Why social media is the same as being involved in a service club

(Steve Holmes)


Firstly, just a little bit of background, my Dad has been involved in an Australian service club called Kiwanis for over 40 years, and yes I have admired the many friendships he has developed over this time, many are his best mates.

I have also been inspired by a Financial Adviser called Graham and seen him develop a very successful career over 15 years through his association with a club. I recall the day Graham started as an adviser and the day he retired, but on the day he retired, I asked Graham how did you achieve this level of success? He replied that he attributed his success to the people he met in his club. But Graham said, “I never asked for a cent.

When I heard that I story I started to get an appreciation for what had occurred.

Members of that club got to know Graham as a person, much like the mechanic or the plumber in the club. They also got to like Graham, and he developed a trusted relationship. People are smart, they soon work out what you do without the need of having to tell them over and over, for Graham the relationship was now backed by trust and the rest is history.

The know, like & trust journey, is the establishment of your personal brand.

Why does it sound so simple?

In a service club or a charitable organisation we naturally adopt a mindset that we are there to help and to add value to the people around us, with social media we are often told that it is something we need to do, so we get involved and start publishing content. Can you pick the difference?

We can certainly miss a few important steps, can’t we? So why should people care about what we are saying? Or why should people care about what we are posting as content? Importantly, how do we attract an audience?

The simple answer is remembering how you attracted friends in the past.

On any particular day, one of your friends might ask you to come along to service club, which certainly happened more years ago than it does now. Having said that you decide to go, and you rock up not knowing anyone apart from your mate.

Over the course of the night you might have a drink and get introduced to one another person, then share a meal, and you happen to sit at a table of 4-6 others, so your network of conversation is now starting to expand, much like it does with social media.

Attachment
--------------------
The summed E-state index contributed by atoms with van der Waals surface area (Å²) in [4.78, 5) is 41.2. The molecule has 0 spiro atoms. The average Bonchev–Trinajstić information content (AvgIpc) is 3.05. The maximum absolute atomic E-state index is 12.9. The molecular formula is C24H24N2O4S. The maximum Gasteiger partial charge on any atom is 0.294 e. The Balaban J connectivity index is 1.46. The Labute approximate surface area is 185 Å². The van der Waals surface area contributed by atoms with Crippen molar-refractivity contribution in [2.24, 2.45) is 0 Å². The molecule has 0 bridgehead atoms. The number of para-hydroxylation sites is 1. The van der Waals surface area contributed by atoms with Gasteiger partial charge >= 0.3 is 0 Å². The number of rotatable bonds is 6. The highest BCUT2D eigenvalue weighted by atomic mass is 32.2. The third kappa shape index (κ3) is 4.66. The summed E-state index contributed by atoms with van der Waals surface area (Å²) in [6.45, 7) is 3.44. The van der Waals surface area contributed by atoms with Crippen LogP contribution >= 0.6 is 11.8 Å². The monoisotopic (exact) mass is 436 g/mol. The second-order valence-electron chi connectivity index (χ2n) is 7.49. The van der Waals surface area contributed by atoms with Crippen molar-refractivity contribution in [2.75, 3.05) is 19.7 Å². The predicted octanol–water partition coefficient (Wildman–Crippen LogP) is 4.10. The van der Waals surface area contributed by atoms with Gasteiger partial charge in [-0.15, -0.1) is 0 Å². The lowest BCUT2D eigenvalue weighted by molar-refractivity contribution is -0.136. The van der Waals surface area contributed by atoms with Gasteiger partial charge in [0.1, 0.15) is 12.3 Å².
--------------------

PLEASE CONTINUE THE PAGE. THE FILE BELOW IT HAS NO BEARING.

But it goes further than this doesn’t, over a period of getting to know your fellow members you eventually get to know all the people in your club to a point where you may even step up and take a leadership role, like being the president of the club.

Becoming a leader

Here’s where you get to shine because you are now more visible in the way that you offer your help and expertise. There is now a level of respect established, and members are getting to know you even more about you, like you, and trust you.

Can you see where I am going with this? Being a leader on social media is simply wanting to help others and taking a leadership role within your community.

In many service clubs once you become a President you start to network with other clubs and their leaders, once again expanding your reach or value nationally or even to international communities.

If the conversations you were having were all about you and you were taking no interest in what anyone else has to say, your new friends would get pretty tired of your company.

I am pretty sure we have all been on the receiving end of conversations like that, and we all know how we felt. So, I challenge you to think this way about social media and even help others, because they simply may not know what they are doing wrong.

Social media tips:

  1. Be yourself: use your voice and personality
  2. Select 1-2 platforms and do them well
  3. Be regular: daily or weekly
  4. Start conversations: share with a comment or question
  5. Business to business marketing: decision makers are people too
  6. Be transparent: but take the issue offline


Happy sharing 🙂
Steve Holmes




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